Course: BIOEN 424: Advanced Synthetic Biology
Instructor: Herbert Sauro
Texts and Supplemental Materials: No official text book but the following can be recommended:
* U. Alon, Control Systems Engineering, An Introduction to Systems Biology: Design Principles of Biological Circuits, Chapman and Hall, 2006.
* Systems Biology: A Textbook. (ISBN-10: 3527318747) Klipp et al
* Engineering Genetic Circuits (ISBN-10: 1420083244) Myers.
* Enzyme Kinetics for Systems Biology. Sauro HM ($39 but available for approximately $6 to students in this course)
This course also involves extensive reading and discussion of papers from the synthetic biology world.
UW Catalog Description: Covers advanced concepts in system and synthetic biology. Includes kinetics, modeling, stoichiometry, control theory, metabolic systems, signaling, and motifs. All topics are set against problems in synthetic biology. Offered: jointly with EE 424/CSE 487
Prerequisites by Course: Either BIOEN 401, BIOEN 423, EE 423, or CSE 486.
Prerequisites by Topic: Introductory Synthetic Biology
Required or Elective: Elective
Specific Outcomes: At the end of this course, students will be able to:
- Understand the different modeling approaches used to represent cellular networks (Structural, Continuous and Stochastic Approaches)
- Understand the differences between the fundamental cellular subsystems, metabolic, protein and genetic and how this influences potential engineering approaches.
- Develop an appreciation for the need for standards and ontologies in model exchange and part representation.
- Understand, implement and use a variety of computational approaching including FBA, MFA, Bifurcation and evolutionary methods.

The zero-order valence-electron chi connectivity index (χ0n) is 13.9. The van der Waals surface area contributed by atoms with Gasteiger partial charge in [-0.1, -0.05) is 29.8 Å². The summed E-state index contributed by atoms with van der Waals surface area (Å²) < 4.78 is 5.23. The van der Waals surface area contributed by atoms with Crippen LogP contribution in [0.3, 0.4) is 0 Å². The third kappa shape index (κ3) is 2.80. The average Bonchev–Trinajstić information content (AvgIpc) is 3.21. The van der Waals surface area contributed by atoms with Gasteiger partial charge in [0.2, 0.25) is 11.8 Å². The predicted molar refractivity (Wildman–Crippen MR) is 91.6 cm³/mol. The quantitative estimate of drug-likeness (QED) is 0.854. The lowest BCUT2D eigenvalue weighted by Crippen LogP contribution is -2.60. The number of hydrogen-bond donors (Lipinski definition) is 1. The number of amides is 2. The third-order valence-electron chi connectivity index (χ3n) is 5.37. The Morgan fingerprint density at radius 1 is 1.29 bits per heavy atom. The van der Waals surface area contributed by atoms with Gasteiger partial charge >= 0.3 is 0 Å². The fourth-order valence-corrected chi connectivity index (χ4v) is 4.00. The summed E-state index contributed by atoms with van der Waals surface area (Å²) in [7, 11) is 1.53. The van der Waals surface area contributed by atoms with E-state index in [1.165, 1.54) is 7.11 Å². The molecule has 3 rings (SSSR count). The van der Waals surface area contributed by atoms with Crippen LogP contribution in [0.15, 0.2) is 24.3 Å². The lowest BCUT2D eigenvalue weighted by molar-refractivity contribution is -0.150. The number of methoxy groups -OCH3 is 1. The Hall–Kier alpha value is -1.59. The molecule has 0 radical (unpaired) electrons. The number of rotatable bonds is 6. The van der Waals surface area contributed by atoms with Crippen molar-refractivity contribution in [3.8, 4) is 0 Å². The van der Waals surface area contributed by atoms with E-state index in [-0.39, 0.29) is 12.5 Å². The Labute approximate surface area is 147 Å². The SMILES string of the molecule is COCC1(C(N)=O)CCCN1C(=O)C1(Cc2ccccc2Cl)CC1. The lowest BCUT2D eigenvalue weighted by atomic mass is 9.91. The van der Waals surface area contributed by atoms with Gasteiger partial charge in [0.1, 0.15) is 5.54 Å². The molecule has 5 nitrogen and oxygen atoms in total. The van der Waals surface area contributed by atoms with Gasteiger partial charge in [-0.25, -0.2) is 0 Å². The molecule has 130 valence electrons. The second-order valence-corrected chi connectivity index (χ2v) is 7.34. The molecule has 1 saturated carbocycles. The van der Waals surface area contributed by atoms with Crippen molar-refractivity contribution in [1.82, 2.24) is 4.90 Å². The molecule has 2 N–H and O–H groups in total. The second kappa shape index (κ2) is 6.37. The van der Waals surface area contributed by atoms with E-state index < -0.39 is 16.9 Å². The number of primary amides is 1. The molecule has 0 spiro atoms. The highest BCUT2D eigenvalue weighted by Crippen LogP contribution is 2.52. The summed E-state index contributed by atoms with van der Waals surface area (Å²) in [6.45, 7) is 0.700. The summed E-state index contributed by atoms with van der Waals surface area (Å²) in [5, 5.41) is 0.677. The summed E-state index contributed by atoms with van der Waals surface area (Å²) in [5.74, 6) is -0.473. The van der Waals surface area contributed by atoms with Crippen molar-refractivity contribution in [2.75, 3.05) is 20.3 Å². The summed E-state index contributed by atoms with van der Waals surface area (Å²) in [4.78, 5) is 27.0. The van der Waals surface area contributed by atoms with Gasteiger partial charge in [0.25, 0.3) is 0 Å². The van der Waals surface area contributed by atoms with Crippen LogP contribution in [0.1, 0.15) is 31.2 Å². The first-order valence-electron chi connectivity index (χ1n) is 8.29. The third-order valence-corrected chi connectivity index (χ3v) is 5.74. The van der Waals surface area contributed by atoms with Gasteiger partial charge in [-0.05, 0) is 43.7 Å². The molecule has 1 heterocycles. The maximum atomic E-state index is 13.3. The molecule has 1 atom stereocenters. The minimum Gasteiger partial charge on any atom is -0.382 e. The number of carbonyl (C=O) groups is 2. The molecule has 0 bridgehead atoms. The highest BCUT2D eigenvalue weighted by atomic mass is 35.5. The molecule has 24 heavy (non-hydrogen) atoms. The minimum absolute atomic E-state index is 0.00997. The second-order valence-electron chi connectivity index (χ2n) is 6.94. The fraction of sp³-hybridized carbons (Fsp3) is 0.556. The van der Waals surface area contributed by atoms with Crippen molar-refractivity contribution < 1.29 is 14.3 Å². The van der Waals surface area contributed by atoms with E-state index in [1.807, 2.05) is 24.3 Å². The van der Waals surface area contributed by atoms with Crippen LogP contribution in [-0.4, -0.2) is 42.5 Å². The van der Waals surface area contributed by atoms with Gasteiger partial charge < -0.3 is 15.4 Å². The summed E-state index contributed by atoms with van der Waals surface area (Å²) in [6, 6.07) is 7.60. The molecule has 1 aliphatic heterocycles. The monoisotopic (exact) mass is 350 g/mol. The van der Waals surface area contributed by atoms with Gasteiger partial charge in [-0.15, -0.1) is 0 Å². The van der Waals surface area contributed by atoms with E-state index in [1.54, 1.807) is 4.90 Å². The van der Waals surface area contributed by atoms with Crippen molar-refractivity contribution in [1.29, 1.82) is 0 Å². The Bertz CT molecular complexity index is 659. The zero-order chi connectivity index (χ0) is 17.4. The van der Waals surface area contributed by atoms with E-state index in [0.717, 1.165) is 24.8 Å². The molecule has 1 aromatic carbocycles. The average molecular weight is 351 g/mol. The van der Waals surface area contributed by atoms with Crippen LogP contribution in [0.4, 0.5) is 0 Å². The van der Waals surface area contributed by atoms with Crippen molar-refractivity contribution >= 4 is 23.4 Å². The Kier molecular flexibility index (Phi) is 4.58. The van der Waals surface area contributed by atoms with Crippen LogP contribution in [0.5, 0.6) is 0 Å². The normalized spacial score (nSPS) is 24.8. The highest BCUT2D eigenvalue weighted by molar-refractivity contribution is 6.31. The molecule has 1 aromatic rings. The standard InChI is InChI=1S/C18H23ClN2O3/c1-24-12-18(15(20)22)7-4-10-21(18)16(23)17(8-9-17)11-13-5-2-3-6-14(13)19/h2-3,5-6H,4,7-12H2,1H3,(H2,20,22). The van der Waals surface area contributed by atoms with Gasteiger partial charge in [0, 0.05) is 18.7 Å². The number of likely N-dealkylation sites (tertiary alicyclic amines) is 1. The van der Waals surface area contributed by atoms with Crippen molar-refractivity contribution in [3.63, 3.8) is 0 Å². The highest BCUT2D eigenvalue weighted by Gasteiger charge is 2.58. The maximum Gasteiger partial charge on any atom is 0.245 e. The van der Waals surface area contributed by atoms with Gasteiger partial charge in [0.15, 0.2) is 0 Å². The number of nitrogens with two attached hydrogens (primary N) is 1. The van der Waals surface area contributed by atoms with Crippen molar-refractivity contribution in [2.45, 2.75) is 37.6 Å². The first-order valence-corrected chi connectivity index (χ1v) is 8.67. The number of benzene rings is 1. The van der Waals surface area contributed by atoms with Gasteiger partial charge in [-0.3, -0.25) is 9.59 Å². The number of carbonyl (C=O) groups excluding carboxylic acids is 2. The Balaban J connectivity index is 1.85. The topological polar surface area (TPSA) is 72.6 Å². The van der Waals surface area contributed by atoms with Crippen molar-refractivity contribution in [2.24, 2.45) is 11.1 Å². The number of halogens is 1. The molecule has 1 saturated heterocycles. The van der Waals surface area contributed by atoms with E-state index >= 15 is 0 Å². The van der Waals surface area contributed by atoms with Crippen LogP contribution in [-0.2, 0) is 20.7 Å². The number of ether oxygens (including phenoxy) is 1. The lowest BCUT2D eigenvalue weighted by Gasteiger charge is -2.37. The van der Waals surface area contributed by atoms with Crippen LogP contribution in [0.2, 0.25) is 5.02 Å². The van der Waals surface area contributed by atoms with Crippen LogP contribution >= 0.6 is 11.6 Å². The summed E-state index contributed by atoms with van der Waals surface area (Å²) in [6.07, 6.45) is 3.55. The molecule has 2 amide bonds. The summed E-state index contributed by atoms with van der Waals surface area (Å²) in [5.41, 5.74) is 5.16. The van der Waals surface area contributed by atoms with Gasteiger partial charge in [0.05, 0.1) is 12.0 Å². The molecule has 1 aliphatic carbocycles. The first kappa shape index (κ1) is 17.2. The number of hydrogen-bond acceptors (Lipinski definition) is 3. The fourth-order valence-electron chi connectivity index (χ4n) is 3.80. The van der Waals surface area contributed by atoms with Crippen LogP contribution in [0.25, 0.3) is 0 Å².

- Understand the basic principles of metabolic control including small signal analysis and elementary mode analysis.
- Learn how to carry out a robustness analysis of a metabolic pathway and propose strategies for engineering pathways.
- Understand the control of protein networks, highlighting differences and similarities with genetic and metabolic systems.
- Use computational analysis to study the dynamic properties of protein networks and the design of robust systems.
Outcomes Addressed by this Course:
A. An ability to apply knowledge of mathematics, science, and engineering.
C. An ability to communicate effectively.
L. An understanding of biology and physiology.
- The importance of network structure in cellular networks
- Review of continuous and stochastic models of cellular networks
- The interplay between structure and dynamics
- Bifurcation analysis and evolutionary design approaches in synthetic biology.
- Standards and ontologies (SBML, CellML, PoBoL, CAD in synthetic biology)
- Control systems in metabolism
- Control systems in protein networks
- Robustness and small signal analysis of cellular pathways
- Advanced structural analysis including elementary modes, FBA and MFA
- Metabolic engineering strategies
- Protein networks, control and dynamical analysis
- Protein network engineering